Good rates of return for using integrated daylighting systems with novel prismatic optics, along with high-efficiency lighting, in metal envelope systems with good thermal and barrier performance.

By: C.C. Sullivan

Metal roofing and wall systems of insulated metal panels, or IMPs, have been shown to provide exceptionally durable, energy-efficient and sustainable enclosures. The systems typically have a thick layer of polyisocyanurate insulation protected by metal sheathing on one or both sides, creating an effective air and moisture barrier with good thermal resistance. Recent studies and field evidence, however, have shown that coupling these opaque roof and envelope systems with integrated daylighting and electrical lighting systems — in particular, with skylights, windows and translucent panels — contribute to enhanced occupant experience and improved overall building performance.

As recently as a decade ago, applications of skylights and other daylighting products were considered costly and required extensive detailing and coordination among various building trades. Early skylight designs often also displayed poor U-factor. In the last few years, however, skylight assemblies are significantly improved, with more effective seals and thermal breaks as well as better thermal performance.

Today in the nonresidential building industry, a range of novel daylighting products and technologies have been introduced in recent years that facilitate the uncomplicated and proper deployment of natural illumination for a range of occupancies. These include pre-engineered, integrated metal envelope and roof solutions with compatible curbless skylights, light tubes, pan-type prismatic skylights, automated dimming controls for lighting, motorized shades, and other components.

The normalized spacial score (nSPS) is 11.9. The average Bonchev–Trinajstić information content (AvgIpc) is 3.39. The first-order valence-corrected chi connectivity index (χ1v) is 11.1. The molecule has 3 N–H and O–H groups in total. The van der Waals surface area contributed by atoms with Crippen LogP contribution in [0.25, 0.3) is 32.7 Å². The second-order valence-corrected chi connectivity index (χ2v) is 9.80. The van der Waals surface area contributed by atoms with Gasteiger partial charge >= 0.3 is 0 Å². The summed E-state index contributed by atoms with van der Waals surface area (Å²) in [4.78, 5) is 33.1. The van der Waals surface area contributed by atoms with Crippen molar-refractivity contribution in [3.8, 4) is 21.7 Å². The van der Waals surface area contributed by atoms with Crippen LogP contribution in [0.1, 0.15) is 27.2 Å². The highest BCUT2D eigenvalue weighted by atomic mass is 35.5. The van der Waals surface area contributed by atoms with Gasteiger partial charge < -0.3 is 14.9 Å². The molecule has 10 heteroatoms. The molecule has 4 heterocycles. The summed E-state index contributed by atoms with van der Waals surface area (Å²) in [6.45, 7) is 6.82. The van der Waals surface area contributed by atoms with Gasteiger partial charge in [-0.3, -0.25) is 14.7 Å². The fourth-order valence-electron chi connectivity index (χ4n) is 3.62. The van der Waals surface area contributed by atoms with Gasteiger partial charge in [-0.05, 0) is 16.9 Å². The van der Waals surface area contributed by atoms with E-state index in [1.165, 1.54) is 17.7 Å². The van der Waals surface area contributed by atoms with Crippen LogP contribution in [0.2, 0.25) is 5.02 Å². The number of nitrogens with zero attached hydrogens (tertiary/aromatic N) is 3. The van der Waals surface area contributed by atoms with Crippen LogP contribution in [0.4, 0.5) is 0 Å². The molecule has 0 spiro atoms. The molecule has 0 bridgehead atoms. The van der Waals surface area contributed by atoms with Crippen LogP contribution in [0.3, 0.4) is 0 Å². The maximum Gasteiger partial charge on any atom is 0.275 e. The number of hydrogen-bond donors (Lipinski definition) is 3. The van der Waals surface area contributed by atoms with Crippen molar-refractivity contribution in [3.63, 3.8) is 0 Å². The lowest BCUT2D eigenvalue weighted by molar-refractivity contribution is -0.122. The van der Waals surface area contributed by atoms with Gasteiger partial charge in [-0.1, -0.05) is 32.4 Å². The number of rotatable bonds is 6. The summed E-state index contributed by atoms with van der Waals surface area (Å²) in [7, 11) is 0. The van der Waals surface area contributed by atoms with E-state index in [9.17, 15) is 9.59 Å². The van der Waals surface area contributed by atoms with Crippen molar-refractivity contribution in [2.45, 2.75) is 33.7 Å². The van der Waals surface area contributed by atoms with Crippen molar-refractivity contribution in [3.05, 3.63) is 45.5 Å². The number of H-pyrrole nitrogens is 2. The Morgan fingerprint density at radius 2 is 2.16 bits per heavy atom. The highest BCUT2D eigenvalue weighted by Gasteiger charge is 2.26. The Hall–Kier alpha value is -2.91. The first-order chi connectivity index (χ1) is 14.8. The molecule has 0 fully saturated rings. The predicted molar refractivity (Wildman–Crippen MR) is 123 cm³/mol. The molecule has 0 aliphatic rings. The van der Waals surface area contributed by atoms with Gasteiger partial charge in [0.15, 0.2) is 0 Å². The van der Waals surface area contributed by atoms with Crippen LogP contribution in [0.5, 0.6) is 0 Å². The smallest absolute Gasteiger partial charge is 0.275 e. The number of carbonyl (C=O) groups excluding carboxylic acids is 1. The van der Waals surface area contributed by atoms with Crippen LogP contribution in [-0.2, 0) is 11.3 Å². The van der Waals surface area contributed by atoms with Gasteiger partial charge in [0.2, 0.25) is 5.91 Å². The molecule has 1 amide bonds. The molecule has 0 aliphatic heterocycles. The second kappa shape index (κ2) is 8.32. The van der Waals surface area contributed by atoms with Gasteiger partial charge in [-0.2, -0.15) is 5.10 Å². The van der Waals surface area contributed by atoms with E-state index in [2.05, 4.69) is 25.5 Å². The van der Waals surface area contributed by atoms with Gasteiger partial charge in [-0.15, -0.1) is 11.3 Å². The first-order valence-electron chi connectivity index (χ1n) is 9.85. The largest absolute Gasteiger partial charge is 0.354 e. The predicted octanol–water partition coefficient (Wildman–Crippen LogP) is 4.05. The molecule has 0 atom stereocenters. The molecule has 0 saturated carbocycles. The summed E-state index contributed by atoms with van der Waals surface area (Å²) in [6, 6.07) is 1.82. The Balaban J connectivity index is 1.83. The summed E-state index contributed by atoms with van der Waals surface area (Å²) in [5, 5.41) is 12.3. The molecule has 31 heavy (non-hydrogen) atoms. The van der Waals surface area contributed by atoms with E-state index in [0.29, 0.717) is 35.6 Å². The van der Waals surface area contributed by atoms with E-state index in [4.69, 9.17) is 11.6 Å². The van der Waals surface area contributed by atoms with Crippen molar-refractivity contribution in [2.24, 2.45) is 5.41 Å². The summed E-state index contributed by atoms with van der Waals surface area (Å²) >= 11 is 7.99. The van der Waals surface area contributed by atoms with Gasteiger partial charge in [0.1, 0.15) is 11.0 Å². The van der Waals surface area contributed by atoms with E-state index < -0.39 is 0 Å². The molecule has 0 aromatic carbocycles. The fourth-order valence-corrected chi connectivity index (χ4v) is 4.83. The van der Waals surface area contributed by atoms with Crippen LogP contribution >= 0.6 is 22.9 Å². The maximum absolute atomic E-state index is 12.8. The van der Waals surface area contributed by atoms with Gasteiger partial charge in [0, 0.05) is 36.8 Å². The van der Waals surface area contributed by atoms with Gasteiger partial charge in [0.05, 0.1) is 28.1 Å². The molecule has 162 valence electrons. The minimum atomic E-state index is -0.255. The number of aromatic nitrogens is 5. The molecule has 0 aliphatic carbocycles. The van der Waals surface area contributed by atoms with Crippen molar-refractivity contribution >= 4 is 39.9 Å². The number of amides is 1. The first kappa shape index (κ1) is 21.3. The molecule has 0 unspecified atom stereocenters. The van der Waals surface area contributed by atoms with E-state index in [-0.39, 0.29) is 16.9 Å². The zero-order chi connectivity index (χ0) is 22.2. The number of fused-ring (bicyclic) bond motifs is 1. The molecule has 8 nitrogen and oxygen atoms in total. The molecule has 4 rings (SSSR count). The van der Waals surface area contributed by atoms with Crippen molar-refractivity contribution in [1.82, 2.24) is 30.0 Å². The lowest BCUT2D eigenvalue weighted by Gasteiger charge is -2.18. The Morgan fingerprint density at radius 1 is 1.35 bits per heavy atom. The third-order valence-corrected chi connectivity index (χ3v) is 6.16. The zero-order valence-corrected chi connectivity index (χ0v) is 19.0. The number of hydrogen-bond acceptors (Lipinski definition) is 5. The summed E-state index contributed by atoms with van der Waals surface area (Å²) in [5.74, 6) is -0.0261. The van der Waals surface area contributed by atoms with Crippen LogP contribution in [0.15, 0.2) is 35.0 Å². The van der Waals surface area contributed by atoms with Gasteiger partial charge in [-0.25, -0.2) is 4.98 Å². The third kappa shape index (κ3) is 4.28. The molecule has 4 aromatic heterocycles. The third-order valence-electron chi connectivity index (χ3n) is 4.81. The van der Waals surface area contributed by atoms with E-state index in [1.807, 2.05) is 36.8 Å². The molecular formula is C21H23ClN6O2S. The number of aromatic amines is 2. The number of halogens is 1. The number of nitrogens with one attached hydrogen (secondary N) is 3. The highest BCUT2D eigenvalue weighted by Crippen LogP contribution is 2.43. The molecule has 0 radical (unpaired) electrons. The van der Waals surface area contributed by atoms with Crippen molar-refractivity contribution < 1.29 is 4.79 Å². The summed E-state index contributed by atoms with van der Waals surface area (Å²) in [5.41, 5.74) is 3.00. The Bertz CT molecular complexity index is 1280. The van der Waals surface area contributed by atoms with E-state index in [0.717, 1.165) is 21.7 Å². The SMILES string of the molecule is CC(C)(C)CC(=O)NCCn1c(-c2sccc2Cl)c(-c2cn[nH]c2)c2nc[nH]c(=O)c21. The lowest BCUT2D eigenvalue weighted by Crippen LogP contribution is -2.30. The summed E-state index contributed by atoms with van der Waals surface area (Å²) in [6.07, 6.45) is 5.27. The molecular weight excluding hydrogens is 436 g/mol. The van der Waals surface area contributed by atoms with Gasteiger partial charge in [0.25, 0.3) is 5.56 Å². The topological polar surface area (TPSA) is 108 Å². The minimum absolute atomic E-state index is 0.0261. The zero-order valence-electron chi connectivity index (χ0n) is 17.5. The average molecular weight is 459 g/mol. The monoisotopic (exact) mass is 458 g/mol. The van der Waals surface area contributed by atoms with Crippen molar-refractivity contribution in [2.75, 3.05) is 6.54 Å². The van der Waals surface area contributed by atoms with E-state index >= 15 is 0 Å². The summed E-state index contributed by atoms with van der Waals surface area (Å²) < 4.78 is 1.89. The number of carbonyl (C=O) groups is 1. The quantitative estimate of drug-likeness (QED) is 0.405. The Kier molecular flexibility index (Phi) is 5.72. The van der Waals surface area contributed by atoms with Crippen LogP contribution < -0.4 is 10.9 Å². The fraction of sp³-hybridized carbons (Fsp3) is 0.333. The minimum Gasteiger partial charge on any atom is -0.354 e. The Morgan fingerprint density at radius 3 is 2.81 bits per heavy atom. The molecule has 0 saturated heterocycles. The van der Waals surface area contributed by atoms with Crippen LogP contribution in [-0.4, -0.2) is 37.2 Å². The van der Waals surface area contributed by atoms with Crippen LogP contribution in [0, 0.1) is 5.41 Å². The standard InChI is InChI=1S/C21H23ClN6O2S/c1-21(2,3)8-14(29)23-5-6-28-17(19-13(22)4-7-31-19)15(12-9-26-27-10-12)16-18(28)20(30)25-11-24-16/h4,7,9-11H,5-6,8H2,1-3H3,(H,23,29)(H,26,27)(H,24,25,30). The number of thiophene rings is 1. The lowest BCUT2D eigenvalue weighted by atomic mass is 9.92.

These systems also take advantage of new tools to maximize daylighting effectiveness while also maintain the envelope’s barrier and thermal performance. For example, the effectiveness of conventional flat skylights has been eclipsed by the newer domed and pan-type units with prismatic embossing, which refracts and directs two to four times as much illumination into the indoor spaces when solar incidence angles are more acute, such as in the early morning and late in the day. These prismatic elements also help eliminate “hot spots” and reduce glare and ultraviolet (UV) deterioration from daylighting…


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Source List

  • NCI (Bob Zabcik, Director of R&D)
  • U.S. Department of Energy
  • Proud Green Home
  • U.S. Green Building Council
  • Whole Building Design Guide
  • National Institute of Building Sciences
  • Building Enclosure Council, National
  • EERE, U.S. DOE
  • Healthy Building Initiative
  • Buildings 2015
  • MBCI
  • Bay Insulation Systems (Mike McLain, Carl Lewis, Tim Kessel and Tim Pendley)
  • Orion Energy Systems (Pat Lazure, Tom Teteak and Mike Potts)
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